J's Indie/Rock Mayhem

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Sunday, October 14, 2007

Now Departing

A. A. Bondy
American Hearts
(Superphonic ; 2007)

Religion and 'conservative' politics go hand-in-hand in our stereotyped America. Our ideas about this, as with a lot of things, stem from who is the loudest. When talk shows consistently go to people like Pat Robertson for views from the 'religious' side of America, it tends to skew the larger perspective of religion's place in politics. But there is a large section of religiously minded people whose faith leads them in a different direction, and while it's hard at times to figure out where exactly A. A. Bondy falls on that religion spectrum, his subversive American Hearts stakes out a subtle, but decisive location to the left of the current political divide. The results are one of the best albums of 2007 and of Bondy's career.

A. A. Bondy (or Scott Bondy as he's been more commonly known) has been crafting dirty, bluesy rock and roll with his outfit Verbena since 1997. And religious themes have run through the Alabama trio's work since their earliest releases, but American Hearts delves into it with a depth that had only been hinted at before. Opening with the melancholic "How Will You Meet Your End" (with its opening, potentially Waits-ian nod of "I'm gonna keep that diamond in my mind"), the album sets its tone early and is relentless in its low-key, plaintive approach. "And hell upon the breeze / Six riders ride" Bondy sings, recalling the titular six white horses of the Verbena song from the ...are the Alabama Boys Choir EP. When he repeats the line later, the riders have disappeared only to be replaced by the line "no God in sight." Hope is not established early on.

The album steers its way through a gorgeous rumination on a world that inhabits a netherland between Tom Waits' universe of beautiful, tragic freaks and losers and the current state of bitter affairs and war. "Black Rain, Black Rain" and "Rapture (Sweet Rapture)" both develop the religious themes of the record further and it soon becomes obvious that something larger looms behind the outer structure of rustic theological exploration. "And love, it don't die, it just goes..all around the world / like a ghost on a breeze / in a land of elegies," from "Black Rain..", places us in the context of a world where love is mostly spent on the lost, the gone, the departed.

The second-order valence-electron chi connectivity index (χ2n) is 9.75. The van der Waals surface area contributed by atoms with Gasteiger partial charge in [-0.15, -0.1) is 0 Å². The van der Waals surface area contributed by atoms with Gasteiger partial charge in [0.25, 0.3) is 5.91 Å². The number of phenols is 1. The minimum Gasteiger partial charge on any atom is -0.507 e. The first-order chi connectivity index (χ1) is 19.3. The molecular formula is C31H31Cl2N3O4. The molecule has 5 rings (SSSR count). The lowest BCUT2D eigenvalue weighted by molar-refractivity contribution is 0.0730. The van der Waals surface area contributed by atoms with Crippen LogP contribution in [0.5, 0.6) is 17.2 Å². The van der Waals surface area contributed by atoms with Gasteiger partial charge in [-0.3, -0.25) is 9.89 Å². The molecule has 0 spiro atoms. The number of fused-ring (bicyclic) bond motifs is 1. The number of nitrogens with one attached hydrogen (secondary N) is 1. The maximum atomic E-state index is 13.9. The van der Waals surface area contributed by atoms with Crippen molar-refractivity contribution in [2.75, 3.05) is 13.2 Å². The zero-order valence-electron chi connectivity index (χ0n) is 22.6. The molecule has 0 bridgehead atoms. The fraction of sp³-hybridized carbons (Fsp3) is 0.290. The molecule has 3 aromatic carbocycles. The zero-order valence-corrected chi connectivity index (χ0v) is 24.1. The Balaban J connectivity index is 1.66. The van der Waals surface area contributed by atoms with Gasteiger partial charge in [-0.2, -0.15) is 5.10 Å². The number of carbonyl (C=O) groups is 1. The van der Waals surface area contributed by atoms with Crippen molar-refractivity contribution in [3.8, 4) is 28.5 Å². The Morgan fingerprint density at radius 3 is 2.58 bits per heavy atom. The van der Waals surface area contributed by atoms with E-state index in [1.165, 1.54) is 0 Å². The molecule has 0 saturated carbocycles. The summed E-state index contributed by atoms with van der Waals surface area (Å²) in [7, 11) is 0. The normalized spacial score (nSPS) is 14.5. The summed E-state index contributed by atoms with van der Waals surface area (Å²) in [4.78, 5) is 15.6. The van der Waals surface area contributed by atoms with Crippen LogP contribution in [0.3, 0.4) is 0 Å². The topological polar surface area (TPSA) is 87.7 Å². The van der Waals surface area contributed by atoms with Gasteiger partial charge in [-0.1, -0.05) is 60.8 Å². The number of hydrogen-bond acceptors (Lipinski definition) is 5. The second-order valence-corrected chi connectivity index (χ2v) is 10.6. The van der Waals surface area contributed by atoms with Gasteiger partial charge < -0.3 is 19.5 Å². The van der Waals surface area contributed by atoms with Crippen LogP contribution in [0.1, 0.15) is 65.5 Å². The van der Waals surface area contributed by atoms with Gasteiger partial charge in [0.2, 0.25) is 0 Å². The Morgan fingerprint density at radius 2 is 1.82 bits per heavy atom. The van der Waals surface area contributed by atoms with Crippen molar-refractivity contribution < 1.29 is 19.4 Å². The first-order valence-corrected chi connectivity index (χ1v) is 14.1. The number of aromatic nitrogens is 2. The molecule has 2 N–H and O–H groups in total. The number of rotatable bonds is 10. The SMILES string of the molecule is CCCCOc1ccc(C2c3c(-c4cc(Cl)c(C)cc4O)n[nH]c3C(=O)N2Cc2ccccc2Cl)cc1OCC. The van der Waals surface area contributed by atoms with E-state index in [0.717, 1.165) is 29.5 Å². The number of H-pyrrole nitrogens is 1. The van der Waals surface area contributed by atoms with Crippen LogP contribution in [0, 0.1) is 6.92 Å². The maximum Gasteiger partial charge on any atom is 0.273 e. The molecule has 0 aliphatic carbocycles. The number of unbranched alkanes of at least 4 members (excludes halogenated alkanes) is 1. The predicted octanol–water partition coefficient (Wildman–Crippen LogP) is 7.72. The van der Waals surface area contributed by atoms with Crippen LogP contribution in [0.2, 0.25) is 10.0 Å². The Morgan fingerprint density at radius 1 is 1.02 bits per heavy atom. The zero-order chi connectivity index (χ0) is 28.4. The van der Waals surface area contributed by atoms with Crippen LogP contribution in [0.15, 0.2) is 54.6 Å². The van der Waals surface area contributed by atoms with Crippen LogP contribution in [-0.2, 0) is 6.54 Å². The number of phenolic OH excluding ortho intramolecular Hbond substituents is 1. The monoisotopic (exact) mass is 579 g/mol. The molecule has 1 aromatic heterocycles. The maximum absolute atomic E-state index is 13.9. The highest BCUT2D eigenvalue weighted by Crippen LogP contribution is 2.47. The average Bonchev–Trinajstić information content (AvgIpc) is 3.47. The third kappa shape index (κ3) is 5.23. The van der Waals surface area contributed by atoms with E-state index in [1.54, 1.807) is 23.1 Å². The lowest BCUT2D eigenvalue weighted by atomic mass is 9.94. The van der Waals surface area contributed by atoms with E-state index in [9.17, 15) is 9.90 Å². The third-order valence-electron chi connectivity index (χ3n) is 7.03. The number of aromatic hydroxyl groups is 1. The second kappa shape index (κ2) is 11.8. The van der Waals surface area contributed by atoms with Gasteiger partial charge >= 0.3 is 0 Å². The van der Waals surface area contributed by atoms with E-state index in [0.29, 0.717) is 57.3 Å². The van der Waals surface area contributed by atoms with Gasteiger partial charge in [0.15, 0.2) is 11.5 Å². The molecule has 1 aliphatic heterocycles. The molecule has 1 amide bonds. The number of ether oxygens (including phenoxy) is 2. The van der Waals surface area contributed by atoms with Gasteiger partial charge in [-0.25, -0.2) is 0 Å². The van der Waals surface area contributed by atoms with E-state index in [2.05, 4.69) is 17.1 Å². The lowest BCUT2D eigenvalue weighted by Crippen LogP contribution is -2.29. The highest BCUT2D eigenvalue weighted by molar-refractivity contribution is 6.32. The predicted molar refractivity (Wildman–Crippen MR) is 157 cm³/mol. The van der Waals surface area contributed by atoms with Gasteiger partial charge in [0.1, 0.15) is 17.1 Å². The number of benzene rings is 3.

But I did mention politics earlier, and it's the title track that lets the subtlety fall away and reveals its meaning: "And if your God makes war / then he's no God I know / 'cause Christ wouldn't send boys to die." It's the tasteful placement of these statements - infrequent, placed poignantly amongst the metaphor and symbolism - that gives them their punch. "Witness Blues" aims its analysis at the everyday person with its line: "and once there was a time for easy silence / but now the jury waits for you." Bondy's lyrics are able to carry the casual heaviness of some of his obvious folk ancestors - the lyric that seems tossed off and fragile, yet unmistakable in its righteousness.

The religious politics of the album don't dominate the entire work - radiant ballads like "Lovers' Waltz" and "There's a Reason" provide buoys of soft light in the midsts of the darkness. At just over 40 minutes, the album doesn't feel too long or oppressive in its tone. It's just the right balance of terror and twilight. Bondy's examination of the concepts of faith as it is preached and faith as it is practiced is a remarkably beautiful vignette of life in 2007, regardless of your own beliefs and politics.

Rating: A(udiophilic) / E(xcellent)

(Rating scale: A, E, I, O, U and sometimes Y)

Decide For Yourself:

A. A. Bondy - How Will You Meet Your End

A. A. Bondy - There's a Reason

A. A. Bondy - Vice Rag

Download this album from EMusic.

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  • At 4:11 PM, October 15, 2007, Blogger S. said…

    The review's as good as the album (or at least what I've heard from the album). I know I already told you that, but just sayin'.


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